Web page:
Miss Science (oz1817)
About this Plan
Miss Science. Free flight gas model, from September 1939 Popular Science.
Quote: "A gas-powered model airplane designed for contest flying, but unusually easy to build. Miss Science, by Frank Zaic.
BUILDING a large model airplane powered with a miniature gasoline engine is almost as easy as constructing a medium-sized rubber design. A gas model, however, flies at about 20 mph, so the slightest flaws show up, and this makes it necessary to be very careful in your workmanship.
Miss Science was designed especially for those who have never attempted a gas job, yet the model will qualify for all national and international competition and record requirements. Structurally, the design is of straight lines so that no trouble should be experienced in the correct angular setting for the wing, tail and motor mount. Aerodynamically, the model is stable in all directions under normal flying.
The first step is to decide on the engine and buy the materials listed on a following page. The engine should be 1/5 hp and weigh between 6 and 8 oz. The complete flying weight of such engines is from 12 to 16 oz when large flash-light cells are used. There are many engines now on the market that will fill these requirements, priced from $10 to $21.50. When ordering the balsa wood, specify rock-hard balsa for spars and longe-rons, medium-hard sheets for ribs, and soft stock for cowlings. Use fair-ly thick cement and take extra pains with all joints.
Fuselage. Make a full-size drawing of fuselage side on paper, tack to soft board, and coat all joints with soap to prevent cement from stick-ing to the drawing. Super-impose the top and bottom longerons over the outline and hold them in place with small brads. Carefully bevel the uprights for a snug fit before cementing to longerons. Make two of each upright, one for each side, to assure indentical sides. When uprights are well set, fit in diagonals and window strips. Apply another coat of cement all over. Leave the side in the brad jig long enough to let the cement dry thoroughly. Make other side in same manner.
The two sides are assembled by first cutting the cross braces over a full-size top view. The braces that take care of the curved portion are dimensioned. Others can be marked directly from your full-size drawing since the taper from tail to just behind the wing is straight. Start assembling the sides in the rear where there are no curves. Check for true rectangular alignment. The curved portion is pulled in with rubber bands while the braces are drying. With braces in place, coat all joints again. Leave rubber bands while cement is drying. Shape the tail base and soft balsa block skid, and cement wire hook in place.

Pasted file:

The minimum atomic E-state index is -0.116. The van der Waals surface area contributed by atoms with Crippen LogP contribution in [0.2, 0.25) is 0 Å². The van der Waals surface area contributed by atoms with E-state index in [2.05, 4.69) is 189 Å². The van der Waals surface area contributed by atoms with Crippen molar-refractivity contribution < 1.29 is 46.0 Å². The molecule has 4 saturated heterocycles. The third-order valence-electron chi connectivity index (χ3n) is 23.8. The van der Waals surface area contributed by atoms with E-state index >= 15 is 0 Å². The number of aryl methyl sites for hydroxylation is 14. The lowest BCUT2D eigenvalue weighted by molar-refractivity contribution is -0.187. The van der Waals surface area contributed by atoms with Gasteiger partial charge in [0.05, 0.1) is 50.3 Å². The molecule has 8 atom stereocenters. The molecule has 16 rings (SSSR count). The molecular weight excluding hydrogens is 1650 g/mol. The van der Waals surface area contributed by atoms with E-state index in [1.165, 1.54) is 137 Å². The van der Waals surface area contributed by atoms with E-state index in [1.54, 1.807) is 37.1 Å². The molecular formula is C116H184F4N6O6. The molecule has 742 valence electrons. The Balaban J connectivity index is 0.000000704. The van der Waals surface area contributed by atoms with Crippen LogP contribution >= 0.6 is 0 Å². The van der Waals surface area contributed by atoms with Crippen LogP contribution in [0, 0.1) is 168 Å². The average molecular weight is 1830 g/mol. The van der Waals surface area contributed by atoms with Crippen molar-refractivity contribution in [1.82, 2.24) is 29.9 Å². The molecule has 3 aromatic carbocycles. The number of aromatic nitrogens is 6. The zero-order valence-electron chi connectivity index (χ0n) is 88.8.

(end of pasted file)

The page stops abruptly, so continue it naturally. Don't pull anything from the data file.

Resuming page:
Motor mount. The plus or minus dimensions 1-3/4, 1-1/2, and 9/16 in will have to be determined by the motor you use. Make the four 1/4 in balsa uprights and notch them for the motor skids. Tack-cement them in place and fit the basswood skids. Check for parallelism and correct angular setting by laying an edge on them and sighting toward rear, and also sight from the side. When this is correct, recement the uprights permanently. While cement is setting, make the plywood outlines and drill mounting holes on the dural angle.
The mount is assembled by fitting the lower plywood in place, marking the three dural angle holes on it, drilling the holes, and bolting the angle in place. Be sure that you have the plywood strip in the rear of the bulkhead to press the balsa portion between the plywood. Replace the skids so that they protrude very slightly beyond the bulkhead B-B. Mark bolting holes through the dural angle, remove, drill, and replace by coating the joining or contact surface with cement and bolting them to the angle. Keep the rear end spread apart with balsa blocks as shown. The front is completed by fitting in place the top front plywood, rear horizontal blocks, corner braces, and several extra layers of cement all over..."
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by Frank Zaic
from Popular Science
IC F/F Cabin
all formers complete :)
got article :)
Found online 18/11/2011 at:
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